Van Sloten states that "math is the perfect tool and language with which to engage the logical, reasoned, mathematical mind of God." I'm not at all sure what he means by this, or how he knows that God's mind is so ordered, but he comments that mathematics is "limitless," pointing out further that "while physicists can only go so far, mathematicians can imagine even beyond that with their math" (emphasis mine), meaning that mathematicians are not "fixed or somehow limited by material reality."
Okay, wow. Thanks, Pastor Van Sloten, for making my point while thinking of yours. Insofar as he is right, mathematicians aren't bound by material reality because we work with abstractions, and can imagine even beyond it. The key notions here, particularly when we get to the "mind of God" part, are the imagining and the working with abstractions.
Probably for this reason, along with his lack of mathematical expertise, much of what Van Sloten seems able to conclude about his infinite God is fluff. At one point, he states that what we have is an "infinite number of infinities all pointing to an infinite God," and shortly after he concludes that "we're made to engage an infinite mystery and tremble before it." This is all very poetic, but I don't think it's much more than theological twaddle--nowhere in the infinite number of infinities do I see a single reason to suggest that they point to any God.
Of course, much could be said about humans being "made to engage an infinite mystery," a dubious and probably patently false claim, and much more could be said about being made to "tremble before it." That commentary, though, would be less about mathematics than about the psychology of believers, I think. In that vein, I should note that he included a lot of "fear of God" talk just before the trembling bit, which raises the question of what kind of "New Hope" they peddle up there in Calgary.
It seems to me that Van Sloten is unable to conclude anything of any value from his investigation of God via the mathematical infinite, although he uses quite a lot of language sure to be charged with his audience, ripe for hoodwinking. The term "mystery" comes up several times, as noted, including once as a "mystery that draws us" and another time as we just said, an "infinite mystery" that we're "made to engage." He stresses words like "limitless" in a way that speaks to a non-technical double entendre, and even works in terms like "deliver," perhaps involving "celestial music" instead of banjos but with much the same connotation. Likewise, he suggestively emphasizes mathematically accurate phrases like "greater than what our universe can hold" (so far as we know and possibly probably), "unbounded by physical reality," "awe-inspiring," and "out of this world," but then near the end starts sliding this less toward mathematical accuracy and more toward his agenda with "holy and reverent." Infinity is holy? Really? (Indeed, he suggests that doing math, at least if done well, is holy. Well, I'll be damned.)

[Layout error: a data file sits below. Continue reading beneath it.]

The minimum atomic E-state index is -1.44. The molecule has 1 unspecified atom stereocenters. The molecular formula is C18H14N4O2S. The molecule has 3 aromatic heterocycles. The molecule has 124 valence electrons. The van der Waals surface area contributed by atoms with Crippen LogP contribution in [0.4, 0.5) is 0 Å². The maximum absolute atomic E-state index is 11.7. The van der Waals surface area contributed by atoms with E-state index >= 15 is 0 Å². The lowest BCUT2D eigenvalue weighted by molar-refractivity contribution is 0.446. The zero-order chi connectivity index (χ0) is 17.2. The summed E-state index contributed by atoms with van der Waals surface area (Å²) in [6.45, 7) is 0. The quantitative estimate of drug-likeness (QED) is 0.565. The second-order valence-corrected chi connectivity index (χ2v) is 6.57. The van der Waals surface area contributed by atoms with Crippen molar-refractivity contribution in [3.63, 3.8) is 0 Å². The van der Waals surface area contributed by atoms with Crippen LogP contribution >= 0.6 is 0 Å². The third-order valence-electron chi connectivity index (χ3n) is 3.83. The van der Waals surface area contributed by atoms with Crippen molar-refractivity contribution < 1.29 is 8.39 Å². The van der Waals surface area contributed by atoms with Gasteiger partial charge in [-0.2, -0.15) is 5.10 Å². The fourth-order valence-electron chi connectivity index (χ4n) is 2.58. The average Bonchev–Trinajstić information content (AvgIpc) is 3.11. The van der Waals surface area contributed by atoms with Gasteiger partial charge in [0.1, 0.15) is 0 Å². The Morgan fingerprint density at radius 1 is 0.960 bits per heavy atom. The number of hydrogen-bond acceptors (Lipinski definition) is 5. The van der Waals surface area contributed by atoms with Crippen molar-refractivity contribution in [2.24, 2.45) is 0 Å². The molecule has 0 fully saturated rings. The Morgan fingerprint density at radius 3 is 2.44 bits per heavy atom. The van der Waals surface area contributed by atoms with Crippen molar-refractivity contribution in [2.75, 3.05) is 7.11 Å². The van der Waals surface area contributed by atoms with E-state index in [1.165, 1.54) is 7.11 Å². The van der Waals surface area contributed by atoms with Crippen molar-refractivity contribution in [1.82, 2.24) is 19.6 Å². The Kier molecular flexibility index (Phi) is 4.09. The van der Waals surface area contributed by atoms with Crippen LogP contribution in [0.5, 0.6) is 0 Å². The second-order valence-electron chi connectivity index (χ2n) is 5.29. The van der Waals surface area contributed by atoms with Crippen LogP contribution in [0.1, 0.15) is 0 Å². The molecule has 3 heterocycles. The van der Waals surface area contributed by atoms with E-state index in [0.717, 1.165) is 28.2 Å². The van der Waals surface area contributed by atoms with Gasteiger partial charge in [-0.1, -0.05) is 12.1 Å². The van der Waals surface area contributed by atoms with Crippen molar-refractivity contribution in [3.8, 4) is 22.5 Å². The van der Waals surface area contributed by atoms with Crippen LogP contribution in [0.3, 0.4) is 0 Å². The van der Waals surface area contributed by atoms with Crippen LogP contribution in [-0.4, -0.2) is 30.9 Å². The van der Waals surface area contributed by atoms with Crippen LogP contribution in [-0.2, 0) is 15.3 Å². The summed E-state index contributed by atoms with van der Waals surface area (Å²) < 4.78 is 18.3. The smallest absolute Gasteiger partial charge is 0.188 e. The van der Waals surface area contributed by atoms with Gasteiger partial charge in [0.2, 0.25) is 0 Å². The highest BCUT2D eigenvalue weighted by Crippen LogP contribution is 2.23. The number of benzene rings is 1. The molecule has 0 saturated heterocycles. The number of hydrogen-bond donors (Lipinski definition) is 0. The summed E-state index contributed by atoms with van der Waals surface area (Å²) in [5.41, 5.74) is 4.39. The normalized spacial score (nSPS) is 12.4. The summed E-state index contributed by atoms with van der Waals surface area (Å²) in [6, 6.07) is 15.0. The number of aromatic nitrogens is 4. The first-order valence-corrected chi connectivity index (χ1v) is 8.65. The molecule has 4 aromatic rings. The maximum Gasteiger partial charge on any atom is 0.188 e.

Given all that, I'm going to conclude that Van Sloten's analysis upon "As Christians, we believe in an infinite God" says exactly what I think it means: they worship an abstraction, and their use of the word "infinite" is symbolic and poorly understood. If it weren't so troublesome to the rest of us in so many serious ways, I'd say, "Good for them...," and leave it at that.
Get the periphery right and then lean upon authority.
If we're going to concoct a powerful sermon, though, it isn't enough to get the peripheral details right and then stuff in only fluff. It's critical to lean upon authorities.
Van Sloten quotes Galileo at length concerning his seventeenth century thoughts about God and mathematics. Similarly, Johannes Kepler's thoughts on God and mathematics are pulled in, as are Georg Cantor's, which will get some special attention from me later. He also quotes noted mathematicians Keith Devlin and Ian Stewart, which seems a bit peculiar given some of their other writing.
Specifically, he attributes to Devlin a quote that "mathematics makes the invisible visible," although this is actually the subtitle of a book by Devlin titled The Language of Mathematics. For my part, I don't think Devlin is talking about the same thing as Van Sloten with the word "invisible." Van Sloten quotes Ian Stewart as saying, "We encounter mathematics everywhere, every day, but we hardly even know it," and goes on to suggest that this is rather like how God is everywhere and communicates with us every day, though we hardly know it. I strongly suspect this isn't what Stewart was getting at.